Naturalifts have obferved, that fuch is the goodness of Providence, that wherever any fpecies of poifon grows, there alfo will an antidote be found to counteract its fatal tendency. The Age of Reafon has received many excellent anfwers, both from Churchmen and Diffenters. None of them, however, poffeffes greater merit, or deferves a more general perufal, than The Apology for the Bible, by the prefent Bishop of Landaff. Youth who are the most likely to be led away by the fophiftry of Deifm, fhould have this pro duction put into their hands. In this judicious performance, they will find the knowledge of the divine-the ability of the fcholar, and the ferious, candid fpirit of the Chriftian, happily and feefonably united. As an antidote to modern infidelity in general, the reader is referred to the present Bishop of London's Charge to the Clergy, for 1794-Paley's Evidences of Chriftianity, (of which a good abridgment has been published) and Dr. Priestley's Obfervations on the Increafe of Infidelity.


Let us then be ftudious of exercising the right of private judgment in the investigation of the fcriptures; for in them (faid our Saviour) ye think have eternal life, and they are they which testify of me. With the free and impartial fearch of the scriptures, the interefts of religion are effentially connected. "The faith and practice of Chriftians," fays an ingenious writer *, "have been often perverted, and their confciences have been fubjected to the traditions and commandments of men. They who were mifled, fell into this corruption and slavery, by neglecting to search the feriptures. They were delivered out of it by that pure and complete information, which is to be derived from the word of God. It was after the church of Rome had taken away the key of knowledge, and forbidden the people the use of this book, that he was able to impofe the full weight of that grievous yoke under which the Christian world long groaned. And it was when our forefathers prefumed to open this book, that they began to make themselves free. From hence they derived irrefiftible weapons. By the light of fcripture, they exposed to scorn the fabulous legends, the abfurdities, the idolatry, and the uncharitable fpirit of those who had kept them in bondage. The various forms of error, with all the fanction which they derived from authority,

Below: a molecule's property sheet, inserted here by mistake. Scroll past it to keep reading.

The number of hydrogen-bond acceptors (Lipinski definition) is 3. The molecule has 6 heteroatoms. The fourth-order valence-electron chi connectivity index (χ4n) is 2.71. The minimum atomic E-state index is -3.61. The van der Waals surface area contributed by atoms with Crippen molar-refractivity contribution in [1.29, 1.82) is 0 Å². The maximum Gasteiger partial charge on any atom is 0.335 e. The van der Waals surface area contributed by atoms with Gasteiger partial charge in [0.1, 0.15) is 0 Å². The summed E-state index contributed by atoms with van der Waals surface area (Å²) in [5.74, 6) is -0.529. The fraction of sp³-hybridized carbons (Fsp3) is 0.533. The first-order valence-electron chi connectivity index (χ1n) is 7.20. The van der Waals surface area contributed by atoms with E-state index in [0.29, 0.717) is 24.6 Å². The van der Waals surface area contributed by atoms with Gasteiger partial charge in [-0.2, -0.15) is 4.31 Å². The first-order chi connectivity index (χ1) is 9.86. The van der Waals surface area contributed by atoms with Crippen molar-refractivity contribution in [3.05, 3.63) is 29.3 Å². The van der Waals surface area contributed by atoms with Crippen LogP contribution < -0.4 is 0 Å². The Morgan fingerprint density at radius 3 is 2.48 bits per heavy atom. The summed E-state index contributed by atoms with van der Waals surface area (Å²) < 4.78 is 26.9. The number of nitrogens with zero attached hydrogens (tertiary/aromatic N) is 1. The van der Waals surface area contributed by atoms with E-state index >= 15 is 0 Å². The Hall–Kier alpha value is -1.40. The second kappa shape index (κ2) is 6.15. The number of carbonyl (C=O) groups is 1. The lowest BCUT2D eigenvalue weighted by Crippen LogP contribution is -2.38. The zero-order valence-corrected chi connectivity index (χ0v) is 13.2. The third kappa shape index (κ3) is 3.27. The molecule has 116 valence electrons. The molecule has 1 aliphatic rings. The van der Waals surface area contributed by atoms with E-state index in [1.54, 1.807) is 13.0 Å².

Principal Hill of St. Andrews.

custom, and fuperftition, were unable to ftand before the truth. And the fearch of the Scriptures hath established that rational system of faith, that spiritual worship, thofe rights of private judgment and mutual toleration, and those pure conceptions of Christian duty which are the glory of the reformed churches. If ever a night of fuperstition fhall again overspread the Christian world, it will arise from that neglect of the fcriptures which grows with the impiety of modern times; for the ignorant are always an easy prey to imposture, while every well-instructed Chriftain raiseth in his place a mound against the return of fpiritual tyranny."

If then the fcripture be the only rule of faith and practice-if our reafon fhould be exercised in the fear of God, to recognize its evidences and afcertain its import-if this invaluable privilege be common to the profeffors of Christianity; why, on account of difference of opinion, fhould they indulge themfelves in mutual recrimination -afcend the tribunal of the Almighty, and hurt at each other the thunder-bolts of divine vengeance? Ceafe, O Chriftian, from fuch unchrif tian practices! Thefe are the deeds which have given infidels their triumphs-lacerated the feelings of pious men, and caused the system of Christianity to bleed at every pore! Thou who renouncest infallibility, renounce also the impofition of thy creed upon the confciences of thy